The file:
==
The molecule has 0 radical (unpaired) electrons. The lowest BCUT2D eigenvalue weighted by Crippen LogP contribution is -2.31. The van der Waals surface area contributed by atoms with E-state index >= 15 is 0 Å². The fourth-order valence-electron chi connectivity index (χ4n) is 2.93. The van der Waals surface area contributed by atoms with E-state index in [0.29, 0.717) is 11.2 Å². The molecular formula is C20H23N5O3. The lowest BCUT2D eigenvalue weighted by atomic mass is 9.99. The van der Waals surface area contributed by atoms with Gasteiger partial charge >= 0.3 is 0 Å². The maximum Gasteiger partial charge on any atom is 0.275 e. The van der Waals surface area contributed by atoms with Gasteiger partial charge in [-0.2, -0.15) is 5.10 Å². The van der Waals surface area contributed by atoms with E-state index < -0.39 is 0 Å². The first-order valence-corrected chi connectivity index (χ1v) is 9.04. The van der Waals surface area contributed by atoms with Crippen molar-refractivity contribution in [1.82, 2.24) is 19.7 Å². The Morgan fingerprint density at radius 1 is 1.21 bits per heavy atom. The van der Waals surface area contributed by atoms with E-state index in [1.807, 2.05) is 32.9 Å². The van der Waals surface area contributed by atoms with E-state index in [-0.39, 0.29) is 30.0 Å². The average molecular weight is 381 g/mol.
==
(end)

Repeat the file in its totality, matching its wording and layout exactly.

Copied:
The molecule has 0 radical (unpaired) electrons. The lowest BCUT2D eigenvalue weighted by Crippen LogP contribution is -2.31. The van der Waals surface area contributed by atoms with E-state index >= 15 is 0 Å². The fourth-order valence-electron chi connectivity index (χ4n) is 2.93. The van der Waals surface area contributed by atoms with E-state index in [0.29, 0.717) is 11.2 Å². The molecular formula is C20H23N5O3. The lowest BCUT2D eigenvalue weighted by atomic mass is 9.99. The van der Waals surface area contributed by atoms with Gasteiger partial charge >= 0.3 is 0 Å². The maximum Gasteiger partial charge on any atom is 0.275 e. The van der Waals surface area contributed by atoms with Gasteiger partial charge in [-0.2, -0.15) is 5.10 Å². The van der Waals surface area contributed by atoms with E-state index < -0.39 is 0 Å². The first-order valence-corrected chi connectivity index (χ1v) is 9.04. The van der Waals surface area contributed by atoms with Crippen molar-refractivity contribution in [1.82, 2.24) is 19.7 Å². The Morgan fingerprint density at radius 1 is 1.21 bits per heavy atom. The van der Waals surface area contributed by atoms with E-state index in [1.807, 2.05) is 32.9 Å². The van der Waals surface area contributed by atoms with E-state index in [-0.39, 0.29) is 30.0 Å². The average molecular weight is 381 g/mol.